Suvarna Garge


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Country  Czech literature
Media type  Print (hardcover)
Originally published  1995
Page count  542
Publisher  Ivo Železný
4.3/5 Goodreads

Publication date  1995
Pages  542
Author  Jan Křesadlo
ISBN  8023724525
Translator  Jan Křesadlo
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Language  Greek, Czech, Latin, English
Genres  Epic poetry, Hexameter, Science Fiction, Satire, Poetry, Postmodern literature

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Ἰωάννης Πυρεῖα = (Jan Křesadlo) «Ποιητοῦ ἀδήλου ΑΣΤΡΟΝΑΥΤΙΛΙΑ ἢ ἡ Μικροοδύσσεια ἡ κοσμική» - An unknown poet's Starvoyage, or Small Space Odyssey (1994) is the magnum opus of poet and writer Jan Křesadlo, one of the most unusual works of twentieth century Czech literature. It was published shortly after his death, as a commemorative first edition. (ISBN 80-237-2452-5)


While no full English translation exists as yet, there is a sample chapter translation online, and a German translation of the fully transcribed and annotated Greek text is in preparation.

Plot synopsis

The work is an epic poem, comprising 6575 verses of hexameter in Homeric Greek, with parallel translation into Czech hexameter. The postmodern science fiction story is inspired by the philosophical postulate of quantum physics, that for something to exist it must be observed. The Watcher over the Cosmos turns out to be a certain sheep. To kill the sheep would mean the end of everything. The Sheep that Watches the Cosmos is kidnapped by a villain called Mandys, and pursued by a rapid reaction commando force, whose captain is called Udeis, (= nobody, following the example of Captain Nemo, as well as the Odyssey's original hero, Ulysses, who went by the name Noman or Nobody in order to fool the Cyclops Polyphemus).


Aside from the science fiction and epic poem aspects, the postmodern playfulness of the plot itself is underlined by the Czech language Prologue (see part translation ) in Karel Čapek's mystification style. Jan Křesadlo purports to have came into the whole process not as the author, but as a translator of the Greek original "by an unknown author." We are to believe this is a real travelogue, whose alleged author is a space-time travelling Captain Udeis / Nemo, (as confirmed by "copyright Nemo" for the Greek text edition.) Nemo's travelogue was dictated to his universal translator Franta (which is a creature resembling a skunk, but made entirely of brain tissue.) Franta, who lacked common sense, thought it wise to write it all down in Homeric Greek, so as to make it more famous. At least, that is the claim made to Křesadlo by the 'archivist Divíšek' (a reference to Čapek's character of the same name) who brings the Greek text to Křesadlo for translation. (Albeit Křesadlo supposes that Divíšek wrote it himself.)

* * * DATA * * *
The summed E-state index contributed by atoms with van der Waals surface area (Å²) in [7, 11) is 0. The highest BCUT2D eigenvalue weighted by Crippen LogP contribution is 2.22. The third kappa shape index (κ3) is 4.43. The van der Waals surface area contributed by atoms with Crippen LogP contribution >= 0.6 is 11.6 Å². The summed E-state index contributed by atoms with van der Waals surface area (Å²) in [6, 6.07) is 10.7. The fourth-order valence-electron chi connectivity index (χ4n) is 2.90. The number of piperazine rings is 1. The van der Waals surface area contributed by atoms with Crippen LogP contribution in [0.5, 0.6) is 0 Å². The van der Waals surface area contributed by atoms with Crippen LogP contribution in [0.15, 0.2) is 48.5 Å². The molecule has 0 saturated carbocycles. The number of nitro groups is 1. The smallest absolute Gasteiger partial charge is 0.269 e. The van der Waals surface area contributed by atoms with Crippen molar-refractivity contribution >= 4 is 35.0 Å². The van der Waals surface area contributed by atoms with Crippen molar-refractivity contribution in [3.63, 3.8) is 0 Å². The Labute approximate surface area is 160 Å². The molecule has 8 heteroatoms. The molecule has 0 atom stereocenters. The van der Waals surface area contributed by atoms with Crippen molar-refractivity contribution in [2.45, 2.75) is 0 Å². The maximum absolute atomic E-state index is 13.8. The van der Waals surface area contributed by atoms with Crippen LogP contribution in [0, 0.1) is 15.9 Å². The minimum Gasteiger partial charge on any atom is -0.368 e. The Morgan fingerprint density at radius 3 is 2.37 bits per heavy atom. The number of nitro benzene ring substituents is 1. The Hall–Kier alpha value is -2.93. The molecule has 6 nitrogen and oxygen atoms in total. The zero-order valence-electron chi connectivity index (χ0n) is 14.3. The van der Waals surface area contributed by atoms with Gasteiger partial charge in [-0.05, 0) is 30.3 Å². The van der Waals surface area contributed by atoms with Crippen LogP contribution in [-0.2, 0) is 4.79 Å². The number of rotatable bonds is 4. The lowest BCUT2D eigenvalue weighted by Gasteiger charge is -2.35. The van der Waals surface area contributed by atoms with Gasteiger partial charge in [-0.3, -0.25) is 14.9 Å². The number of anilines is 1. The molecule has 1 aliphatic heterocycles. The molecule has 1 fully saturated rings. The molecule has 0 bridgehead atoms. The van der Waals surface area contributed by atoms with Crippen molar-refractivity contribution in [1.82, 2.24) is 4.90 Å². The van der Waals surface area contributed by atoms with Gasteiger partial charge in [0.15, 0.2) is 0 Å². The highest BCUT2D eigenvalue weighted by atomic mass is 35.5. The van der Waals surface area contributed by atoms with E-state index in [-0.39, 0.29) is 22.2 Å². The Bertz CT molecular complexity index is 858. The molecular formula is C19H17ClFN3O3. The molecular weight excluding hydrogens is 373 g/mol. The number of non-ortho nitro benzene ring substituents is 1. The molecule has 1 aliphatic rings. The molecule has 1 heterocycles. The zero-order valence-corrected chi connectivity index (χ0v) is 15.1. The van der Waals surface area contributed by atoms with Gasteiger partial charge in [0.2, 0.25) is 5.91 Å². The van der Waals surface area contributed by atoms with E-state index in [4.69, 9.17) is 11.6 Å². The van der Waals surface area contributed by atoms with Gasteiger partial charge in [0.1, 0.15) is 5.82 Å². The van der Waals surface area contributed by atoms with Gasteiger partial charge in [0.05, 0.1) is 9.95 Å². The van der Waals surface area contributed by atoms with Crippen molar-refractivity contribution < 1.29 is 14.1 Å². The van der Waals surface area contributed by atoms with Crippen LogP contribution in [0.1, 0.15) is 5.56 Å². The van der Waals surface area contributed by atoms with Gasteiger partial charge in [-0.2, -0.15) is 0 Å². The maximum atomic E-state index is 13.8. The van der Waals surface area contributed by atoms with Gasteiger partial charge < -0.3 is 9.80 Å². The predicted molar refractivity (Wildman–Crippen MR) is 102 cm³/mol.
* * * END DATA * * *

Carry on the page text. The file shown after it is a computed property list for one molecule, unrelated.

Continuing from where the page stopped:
The text begins with a Latin summary for the erudite non-Czech reader. Greek neologisms are explained in a Greek-English glossary.


  1. Preface
  2. Epistola ad Lector doctum
  3. Synopsis brevior
  4. Prologue

The actual plot is divided according to the Greek alphabet into 24 stories, each a standalone tale on some planet, akin to the television series Star Trek.

  1. α - Preamble. The Sheep that watches the Cosmos, and the beginning of the thief Mandys' Starvoyage.
  2. β - About the lesbians.
  3. γ - About the beaked ones.
  4. δ - About the zoophytes.
  5. ε - About the degenerates.
  6. ζ - About the binary planet and other things.
  7. η - About the kosmobionts. Nemo's bravery.
  8. θ - About the butterflies, Grogals and the prophet.
  9. ι - About the tailed women and fakedogs.
  10. κ - About the kangaroos and Mandys' capture and escape.
  11. λ - About celibate men and what it entailed.
  12. μ - The Battle of men and women. Nemo as captive and gladiator. Robot bravery. Royal treachery.
  13. ν - About various creatures on the planets.
  14. ξ - The astronauts' Council. The Recreational planet. Kypta's iniquity and persecution.
  15. ο - About the royal daughter, the monster and the generous savior in accordance with the archetypal scheme.
  16. π - The Robot uprising. Franta's folly and his cure.
  17. ρ - About the robbers and on capturing Elefant and Franta.
  18. σ - About Grogal's temple and its guardians. Burda's prominence. The parrot centaurs.
  19. τ - Grogal the Prophet's divination.
  20. υ - About other space pirates and strange planets, especially the hypnotic animals.
  21. φ - About Guardians of Time. Franta's dexterity and bravery.
  22. χ - Mandys' interception and guile.
  23. ψ - Mandys' deceit and escape. The arrival of the time keepers and their meddling. Nemo, Franta and Tonda hunting Mandys.
  24. ω - Mandys and the sheep captured. The Poem's resolution and finale.

Followed by:

  1. Comment on the finished translation (poem)
  2. Greek-English Glossary of unusual words
  3. Τὸ τοῦ ἔπους εὑρητήριον (Greek index)


From the Preamble/Prooimion.


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